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Do clutch athletes exist?
April 15, 2010 8:42 PM   Subscribe

Sports filter: Clutch vs Choker. What was Larry Bird's % of hitting game deciding shots compared to other basketball greats?

I got into a discussion of the concept of "clutch" versus "choker" players on a football forum. Basically the discussion is whether or not this actually exists. We all agreed that football is not a good sport to compare data on since a QB's success is totally dependent on the successful action of 10 other players (doesn't matter how "clutch" your QB is if the O-line protection breaks down before the WR can finish his route).

I brought up basketball as a sport where you might be able to get a clearer picture of this because so many games in basketball are decided by a designed play to get the ball to your best shooter with a few seconds left (we realize that there are 4 other players on your team, but is there really such a thing as a "clutch" pick?). I also brought up Larry Bird as an example of a player well known for making a game winning shots. Golf is probably a better sport for this discussion, but golf is boring (sorry golfers).

A Google search indicates that:

1) The most highly regarded "clutch" shooters are Bird, Jordan and Jerry West.
2) Bird hit something like 30-35 game winning shots in 13 seasons, compared to 25-27 in Jordan's 20 seasons. I don't see anywhere that lists attempts.

So here's my question. Is there any data out there that would illuminate this discussion? And as a side note, is there data that illuminates the idea that some athletes are more "clutch" than others? Baseball would be another good sport but the data seems marred by PEDs, unfortunately.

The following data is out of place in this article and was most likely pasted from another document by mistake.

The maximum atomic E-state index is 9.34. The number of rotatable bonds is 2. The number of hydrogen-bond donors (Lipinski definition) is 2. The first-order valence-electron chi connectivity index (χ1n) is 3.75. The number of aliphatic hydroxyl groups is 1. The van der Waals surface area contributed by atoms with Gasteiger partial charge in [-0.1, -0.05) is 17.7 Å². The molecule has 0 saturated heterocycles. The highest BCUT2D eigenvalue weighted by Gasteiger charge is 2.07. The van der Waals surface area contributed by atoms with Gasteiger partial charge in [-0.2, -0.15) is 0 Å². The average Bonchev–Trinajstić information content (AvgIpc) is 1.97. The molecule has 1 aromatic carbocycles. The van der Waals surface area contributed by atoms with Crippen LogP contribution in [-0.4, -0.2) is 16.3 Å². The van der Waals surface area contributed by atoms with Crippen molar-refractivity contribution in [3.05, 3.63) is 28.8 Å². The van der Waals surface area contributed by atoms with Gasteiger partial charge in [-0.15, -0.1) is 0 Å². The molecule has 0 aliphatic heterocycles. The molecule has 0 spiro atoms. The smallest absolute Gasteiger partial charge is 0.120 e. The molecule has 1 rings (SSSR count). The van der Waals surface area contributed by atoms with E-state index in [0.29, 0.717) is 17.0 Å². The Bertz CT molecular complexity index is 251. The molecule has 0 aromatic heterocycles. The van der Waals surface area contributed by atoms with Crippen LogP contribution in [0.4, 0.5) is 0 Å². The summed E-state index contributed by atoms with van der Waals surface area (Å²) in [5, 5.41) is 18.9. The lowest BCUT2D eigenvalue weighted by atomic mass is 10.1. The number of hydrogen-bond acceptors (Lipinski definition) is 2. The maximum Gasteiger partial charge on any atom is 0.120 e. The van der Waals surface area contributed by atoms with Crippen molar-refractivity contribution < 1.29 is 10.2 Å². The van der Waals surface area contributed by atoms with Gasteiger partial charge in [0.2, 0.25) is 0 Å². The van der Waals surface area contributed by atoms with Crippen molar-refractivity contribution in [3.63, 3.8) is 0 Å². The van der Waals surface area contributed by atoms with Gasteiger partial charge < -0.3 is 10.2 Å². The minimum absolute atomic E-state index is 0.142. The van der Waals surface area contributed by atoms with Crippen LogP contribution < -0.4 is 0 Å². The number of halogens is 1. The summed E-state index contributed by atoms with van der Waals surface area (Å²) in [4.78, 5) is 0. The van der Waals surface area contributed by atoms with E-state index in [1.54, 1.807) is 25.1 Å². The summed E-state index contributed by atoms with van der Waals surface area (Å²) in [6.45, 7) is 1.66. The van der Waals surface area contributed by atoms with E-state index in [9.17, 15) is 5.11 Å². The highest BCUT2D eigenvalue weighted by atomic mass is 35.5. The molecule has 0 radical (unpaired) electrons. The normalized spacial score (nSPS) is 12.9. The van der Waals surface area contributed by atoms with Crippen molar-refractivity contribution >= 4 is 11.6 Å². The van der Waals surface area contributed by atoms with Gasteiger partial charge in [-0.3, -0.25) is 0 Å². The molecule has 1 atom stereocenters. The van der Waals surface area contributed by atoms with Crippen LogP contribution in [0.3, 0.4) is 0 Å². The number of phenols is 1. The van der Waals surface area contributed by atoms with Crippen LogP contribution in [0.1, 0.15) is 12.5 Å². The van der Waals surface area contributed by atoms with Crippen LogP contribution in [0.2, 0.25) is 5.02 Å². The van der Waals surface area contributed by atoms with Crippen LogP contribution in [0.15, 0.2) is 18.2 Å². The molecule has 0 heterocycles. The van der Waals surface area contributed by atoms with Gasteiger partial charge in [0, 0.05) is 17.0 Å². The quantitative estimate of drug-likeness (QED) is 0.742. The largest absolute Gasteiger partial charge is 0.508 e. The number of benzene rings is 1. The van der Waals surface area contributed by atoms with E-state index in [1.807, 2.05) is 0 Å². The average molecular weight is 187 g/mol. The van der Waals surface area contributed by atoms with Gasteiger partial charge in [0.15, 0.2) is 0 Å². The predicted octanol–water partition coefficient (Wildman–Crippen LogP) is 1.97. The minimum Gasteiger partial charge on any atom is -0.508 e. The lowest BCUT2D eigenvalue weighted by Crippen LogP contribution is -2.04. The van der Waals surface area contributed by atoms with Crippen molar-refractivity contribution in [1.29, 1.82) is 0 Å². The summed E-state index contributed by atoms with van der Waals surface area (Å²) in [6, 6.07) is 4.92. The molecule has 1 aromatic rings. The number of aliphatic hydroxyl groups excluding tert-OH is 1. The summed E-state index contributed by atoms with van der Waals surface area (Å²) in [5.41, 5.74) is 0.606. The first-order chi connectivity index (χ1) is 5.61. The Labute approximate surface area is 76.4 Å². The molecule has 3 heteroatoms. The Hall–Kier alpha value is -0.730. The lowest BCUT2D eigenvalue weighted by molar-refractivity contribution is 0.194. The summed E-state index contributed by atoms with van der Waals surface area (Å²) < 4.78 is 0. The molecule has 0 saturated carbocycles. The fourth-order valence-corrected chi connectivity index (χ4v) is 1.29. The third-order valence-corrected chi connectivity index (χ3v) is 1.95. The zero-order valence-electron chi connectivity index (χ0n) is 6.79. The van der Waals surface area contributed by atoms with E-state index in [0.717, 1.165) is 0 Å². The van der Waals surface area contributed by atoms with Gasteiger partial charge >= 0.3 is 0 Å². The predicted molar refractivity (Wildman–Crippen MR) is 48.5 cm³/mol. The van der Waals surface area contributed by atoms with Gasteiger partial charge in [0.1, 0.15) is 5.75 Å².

posted by nathancaswell to Sports, Hobbies, & Recreation (8 answers total) 1 user marked this as a favorite
 
A side note is the concept of "momentum", which was also brought up. Just from watching a ton of football it seems to me that getting the first 1st down of a drive is more difficult than getting a 1st down in the middle of a drive. But I can't find data on this either. I firmly believe in momentum in sports. I don't think you can explain crazy 2nd half comebacks just with halftime adjustments and the Prevent defense. And I don't know much about basketball but it seems like a game entirely decided by sustaining momentum (going on scoring runs). Anyway, fuel for the fire.
posted by nathancaswell at 8:47 PM on April 15, 2010


Bill James writes about things like this, here's a bit
posted by rakish_yet_centered at 8:53 PM on April 15, 2010


Henry Abbot at Truehoop has taken looks at clutch, inviting several different experts to take stabs at it. He's really fascinated by the statistical analysis that's coming to the forefront these days, and has had a lot of guest columnists talking about clutch, momentum, and even players being 'on fire.' Definitely a good blog to check out if you like the league.

In terms of modern clutch players, there's a good amount of debate over who is more clutch, Kobe Bryant or Lebron James. The most difficult thing about clutch is how few chances there are to exhibit it. A player might hit only three or four 'game winning' shots all season, but still be considered clutch for those three or four shots.

By the way, Jordan only played 14 seasons (and change). He took a couple years off in the middle. And there are some who choose to believe that he played his entire career as a Bull, never suiting up for another team. Certainly no team with a silly name like the Wizards. Pshaw, I say.
posted by Ghidorah at 10:05 PM on April 15, 2010


Whoops, that's what I get for calculating his number of seasons based on Wikipedia without thinking about the minor league Cubs detour... Football is my strong suit, not basketball.
posted by nathancaswell at 10:23 PM on April 15, 2010


Fuck, White Sox. See?
posted by nathancaswell at 10:25 PM on April 15, 2010


Radio Lab did a show a while ago discussing the existence [or not] of the hot hand in basketball and scoring runs in general.
posted by chazlarson at 5:54 AM on April 16, 2010


I would argue that Robert Horry should be added to the list of clutch players. Probably at the top.
posted by sanka at 7:55 AM on April 16, 2010


Sorry, I meant to link to this
posted by sanka at 7:56 AM on April 16, 2010


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